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SOCA hacker 'diagnosed with Asperger syndrome'

Ryan Cleary diagnosed with same form of autism as Gary McKinnon

Ryan Cleary, the 19-year-old hacker accused of launching an attack against the Serious Organised Crime Agency's (SOCA) website, has Asperger's syndrome - the same form of autism as fellow hacker Gary McKinnon.

Ben Cooper, the lawyer representing Cleary, told the court last week that the hacker had been diagnosed with the autism spectrum disorder by a psychologist, as well as agoraphobia.

Cleary is charged with five offences under the Criminal Law and Computer Misuse Act. It is alleged he conspired with other members of hacking group LulzSec on or before June 20, to create a botnet that was used to carry out distributed denial of service (DDoS) attacks on a number of websites, including SOCA and the International Federation of the Phonographic Industry. Furthermore, he is also accused of launching attacks on the British Photographic Industry (BPI) website in October.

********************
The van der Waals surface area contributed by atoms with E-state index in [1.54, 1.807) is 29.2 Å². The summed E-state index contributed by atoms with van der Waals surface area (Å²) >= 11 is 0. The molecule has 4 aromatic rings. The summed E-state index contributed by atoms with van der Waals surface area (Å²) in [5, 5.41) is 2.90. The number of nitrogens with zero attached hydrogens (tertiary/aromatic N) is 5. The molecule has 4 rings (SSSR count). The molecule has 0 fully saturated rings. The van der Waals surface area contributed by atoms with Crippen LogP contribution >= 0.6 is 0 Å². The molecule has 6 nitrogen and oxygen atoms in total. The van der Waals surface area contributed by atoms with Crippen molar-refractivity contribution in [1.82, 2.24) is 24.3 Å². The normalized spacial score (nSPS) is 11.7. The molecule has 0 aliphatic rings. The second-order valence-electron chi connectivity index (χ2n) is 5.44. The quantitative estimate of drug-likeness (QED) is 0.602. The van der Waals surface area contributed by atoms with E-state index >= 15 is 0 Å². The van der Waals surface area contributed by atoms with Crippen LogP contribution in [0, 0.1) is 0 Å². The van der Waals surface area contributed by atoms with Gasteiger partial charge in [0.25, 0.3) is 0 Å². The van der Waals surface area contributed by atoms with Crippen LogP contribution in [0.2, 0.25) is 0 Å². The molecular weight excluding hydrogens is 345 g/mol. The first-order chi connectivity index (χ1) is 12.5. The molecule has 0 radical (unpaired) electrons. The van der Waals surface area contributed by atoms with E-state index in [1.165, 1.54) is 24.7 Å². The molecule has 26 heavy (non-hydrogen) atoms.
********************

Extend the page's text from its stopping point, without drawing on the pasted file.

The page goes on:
Although Cleary, who did not enter a plea to the charges, was granted bail, he remains in custody after prosecutors objected. An appeal for bail will be heard today. If he is successful in his appeal, Cleary will be subject to a number of conditions including not being able to access the web and not using any device that features a net connection. Meanwhile, a Plea and Case Management Hearing will take place at Southwark Crown Court on 30 August.

NASA hacker Gary McKinnon, who is accused of breaking into US military computers in a bid to prove the US government had knowledge of UFOs in 2001, has also been diagnosed with Asperger syndrome.

The US claims McKinnon's hacking activities caused $700,000 (£433,000) worth of damage. He's also accused of stealing 950 passwords, deleting files at a naval base in New Jersey and rendering the military computer networks used following September 11 useless. He was first arrested in 2002 but has been fighting extradition since 2005. His lawyers claim his condition means he will be unable to cope in a US jail and could be driven to end his own life if tried and convicted in the US.


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